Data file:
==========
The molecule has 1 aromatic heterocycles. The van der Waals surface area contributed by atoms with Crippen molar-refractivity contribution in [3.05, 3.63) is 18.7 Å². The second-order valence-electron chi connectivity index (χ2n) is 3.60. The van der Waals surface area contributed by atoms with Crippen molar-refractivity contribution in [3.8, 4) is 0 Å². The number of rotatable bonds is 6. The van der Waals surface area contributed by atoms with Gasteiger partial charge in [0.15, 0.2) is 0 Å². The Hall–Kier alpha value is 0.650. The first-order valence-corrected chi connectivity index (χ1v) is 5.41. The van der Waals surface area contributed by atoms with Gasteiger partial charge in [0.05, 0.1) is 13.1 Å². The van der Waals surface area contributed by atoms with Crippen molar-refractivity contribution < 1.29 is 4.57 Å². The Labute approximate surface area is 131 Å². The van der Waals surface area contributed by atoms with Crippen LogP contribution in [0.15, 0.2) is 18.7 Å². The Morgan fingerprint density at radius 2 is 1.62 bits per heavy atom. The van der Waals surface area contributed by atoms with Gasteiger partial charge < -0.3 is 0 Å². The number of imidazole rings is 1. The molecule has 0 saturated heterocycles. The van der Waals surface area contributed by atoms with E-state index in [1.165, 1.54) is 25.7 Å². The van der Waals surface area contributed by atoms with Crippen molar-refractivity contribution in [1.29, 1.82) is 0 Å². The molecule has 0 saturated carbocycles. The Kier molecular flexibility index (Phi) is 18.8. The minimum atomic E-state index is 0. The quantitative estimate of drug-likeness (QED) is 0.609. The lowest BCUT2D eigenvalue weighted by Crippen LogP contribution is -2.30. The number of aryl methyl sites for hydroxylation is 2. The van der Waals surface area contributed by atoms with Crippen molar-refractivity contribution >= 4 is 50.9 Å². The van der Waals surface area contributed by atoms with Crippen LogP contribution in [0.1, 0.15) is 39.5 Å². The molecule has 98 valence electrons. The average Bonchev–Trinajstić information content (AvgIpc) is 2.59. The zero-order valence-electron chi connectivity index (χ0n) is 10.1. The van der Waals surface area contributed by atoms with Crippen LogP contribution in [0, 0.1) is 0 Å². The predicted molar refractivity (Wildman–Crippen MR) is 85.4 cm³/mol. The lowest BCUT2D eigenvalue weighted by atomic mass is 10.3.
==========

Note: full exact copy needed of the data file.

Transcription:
The molecule has 1 aromatic heterocycles. The van der Waals surface area contributed by atoms with Crippen molar-refractivity contribution in [3.05, 3.63) is 18.7 Å². The second-order valence-electron chi connectivity index (χ2n) is 3.60. The van der Waals surface area contributed by atoms with Crippen molar-refractivity contribution in [3.8, 4) is 0 Å². The number of rotatable bonds is 6. The van der Waals surface area contributed by atoms with Gasteiger partial charge in [0.15, 0.2) is 0 Å². The Hall–Kier alpha value is 0.650. The first-order valence-corrected chi connectivity index (χ1v) is 5.41. The van der Waals surface area contributed by atoms with Gasteiger partial charge in [0.05, 0.1) is 13.1 Å². The van der Waals surface area contributed by atoms with Crippen molar-refractivity contribution < 1.29 is 4.57 Å². The Labute approximate surface area is 131 Å². The van der Waals surface area contributed by atoms with Crippen LogP contribution in [0.15, 0.2) is 18.7 Å². The Morgan fingerprint density at radius 2 is 1.62 bits per heavy atom. The van der Waals surface area contributed by atoms with Gasteiger partial charge < -0.3 is 0 Å². The number of imidazole rings is 1. The molecule has 0 saturated heterocycles. The van der Waals surface area contributed by atoms with E-state index in [1.165, 1.54) is 25.7 Å². The van der Waals surface area contributed by atoms with Crippen molar-refractivity contribution in [1.29, 1.82) is 0 Å². The molecule has 0 saturated carbocycles. The Kier molecular flexibility index (Phi) is 18.8. The minimum atomic E-state index is 0. The quantitative estimate of drug-likeness (QED) is 0.609. The lowest BCUT2D eigenvalue weighted by Crippen LogP contribution is -2.30. The number of aryl methyl sites for hydroxylation is 2. The van der Waals surface area contributed by atoms with Crippen molar-refractivity contribution >= 4 is 50.9 Å². The van der Waals surface area contributed by atoms with Crippen LogP contribution in [0.1, 0.15) is 39.5 Å². The molecule has 98 valence electrons. The average Bonchev–Trinajstić information content (AvgIpc) is 2.59. The zero-order valence-electron chi connectivity index (χ0n) is 10.1. The van der Waals surface area contributed by atoms with Crippen LogP contribution in [0, 0.1) is 0 Å². The predicted molar refractivity (Wildman–Crippen MR) is 85.4 cm³/mol. The lowest BCUT2D eigenvalue weighted by atomic mass is 10.3.